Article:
Sunday, April 5, 2009

How He Got His "Blink" Back

When you counsel people on a variety of life situations, as I do, you eventually notice that certain basic principles apply well to different situations.

Friday, psychologist Brett Steenbarger demonstrated the point by explaining how some dating advice he once gave to a young man also applied to trading, blogging, and interviewing. Link here.

The principle is trial-and-error. Steenbarger was telling a young man: have many first dates and far fewer second dates.

He was saying: try getting to know many different women, but only pursue those with whom you have connected.

Most young people would profit from this advice. Being traumatized by bad dating experiences is an everyday part of growing up. And most people who have been burned by a date or a relationship will start developing trauma-avoidance strategies.

In the worst case, this leads to withdrawal from the dating game. If you really want to guarantee that you will never be traumatized by a date, the only foolproof way is to not to date. The same applies to relationships.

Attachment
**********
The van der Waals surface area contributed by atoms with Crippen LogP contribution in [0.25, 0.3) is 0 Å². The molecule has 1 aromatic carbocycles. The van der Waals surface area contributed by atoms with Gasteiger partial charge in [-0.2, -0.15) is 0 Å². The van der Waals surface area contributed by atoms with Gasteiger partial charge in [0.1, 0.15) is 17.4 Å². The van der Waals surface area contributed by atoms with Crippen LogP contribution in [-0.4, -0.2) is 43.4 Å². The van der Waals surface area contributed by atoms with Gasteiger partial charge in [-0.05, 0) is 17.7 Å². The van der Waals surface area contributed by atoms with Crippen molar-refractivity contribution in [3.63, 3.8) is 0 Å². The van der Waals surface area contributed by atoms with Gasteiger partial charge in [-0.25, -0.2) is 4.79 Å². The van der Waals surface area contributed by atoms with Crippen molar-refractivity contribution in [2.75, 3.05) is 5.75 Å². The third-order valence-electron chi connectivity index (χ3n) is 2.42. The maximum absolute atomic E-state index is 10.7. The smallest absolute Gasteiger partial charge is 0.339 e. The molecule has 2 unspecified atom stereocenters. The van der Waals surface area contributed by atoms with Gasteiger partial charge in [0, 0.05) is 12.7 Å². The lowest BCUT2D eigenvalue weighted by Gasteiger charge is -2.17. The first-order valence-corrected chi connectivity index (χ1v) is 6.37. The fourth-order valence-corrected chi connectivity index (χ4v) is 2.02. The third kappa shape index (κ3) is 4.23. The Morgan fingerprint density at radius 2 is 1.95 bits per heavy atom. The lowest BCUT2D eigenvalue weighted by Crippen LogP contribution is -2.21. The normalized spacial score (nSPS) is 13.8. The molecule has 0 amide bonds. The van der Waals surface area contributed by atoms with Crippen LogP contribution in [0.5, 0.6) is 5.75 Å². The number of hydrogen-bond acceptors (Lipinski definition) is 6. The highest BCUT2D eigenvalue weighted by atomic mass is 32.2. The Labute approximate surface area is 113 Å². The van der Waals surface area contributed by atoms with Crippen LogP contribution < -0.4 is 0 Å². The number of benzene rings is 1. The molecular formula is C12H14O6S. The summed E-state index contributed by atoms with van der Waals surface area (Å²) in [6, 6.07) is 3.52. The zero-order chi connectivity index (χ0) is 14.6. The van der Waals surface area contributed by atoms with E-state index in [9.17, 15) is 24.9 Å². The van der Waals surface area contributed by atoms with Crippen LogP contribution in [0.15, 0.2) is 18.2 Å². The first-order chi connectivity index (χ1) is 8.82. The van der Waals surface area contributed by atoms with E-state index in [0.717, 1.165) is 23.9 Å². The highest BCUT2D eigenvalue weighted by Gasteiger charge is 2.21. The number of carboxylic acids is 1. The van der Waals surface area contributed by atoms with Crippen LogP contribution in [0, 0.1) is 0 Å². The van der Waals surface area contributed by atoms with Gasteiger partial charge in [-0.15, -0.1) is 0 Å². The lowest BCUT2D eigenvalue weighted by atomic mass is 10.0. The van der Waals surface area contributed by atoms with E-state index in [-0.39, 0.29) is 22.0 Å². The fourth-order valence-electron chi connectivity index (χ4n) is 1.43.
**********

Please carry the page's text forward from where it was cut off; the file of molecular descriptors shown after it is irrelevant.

But this takes you out of the game. And, as Steenbarger notes, not being in the game is the only real failure here.

Other, less effective tactics, develop like this. A man who was dumped by his blond girlfriend decides that he will never again date a blond. The man who was burned by the sorority girl decides that he should avoid sorority girls. And the man who had a bad experience with a woman from the Midwest... you get the picture.

The next step is obvious. A man who associates blue-eyed redheads with relationship failure might conclude that he must date only brown-eyed brunettes. He might even fetishize brunettes because he feels that when he is dating one he is completely protected against the ravages that the last redhead inflicted on him.

Trauma causes people to lose their "blink." Here I am referring to Malcolm Gladwell's concept. "Blink" refers to the snap judgments we all make, about people, places, and things, that turn out to be uncannily accurate.

When you have been traumatized, your normally reliable "blink" starts giving you false signals.

Once a man loses his "blink" he does not know whether his attraction to this woman or his disinterest in that woman is based on something real or is merely a way to avoid a repetition of a past trauma.

And there is no mental exercise that will tell him. The only way he can find out is to go out on a date.

If he does it often enough, he will learn to get his "blink" back.

Experience teaches. And it does not merely teach: it heals. It helps people to correct the errors in judgment that are induced by trauma.

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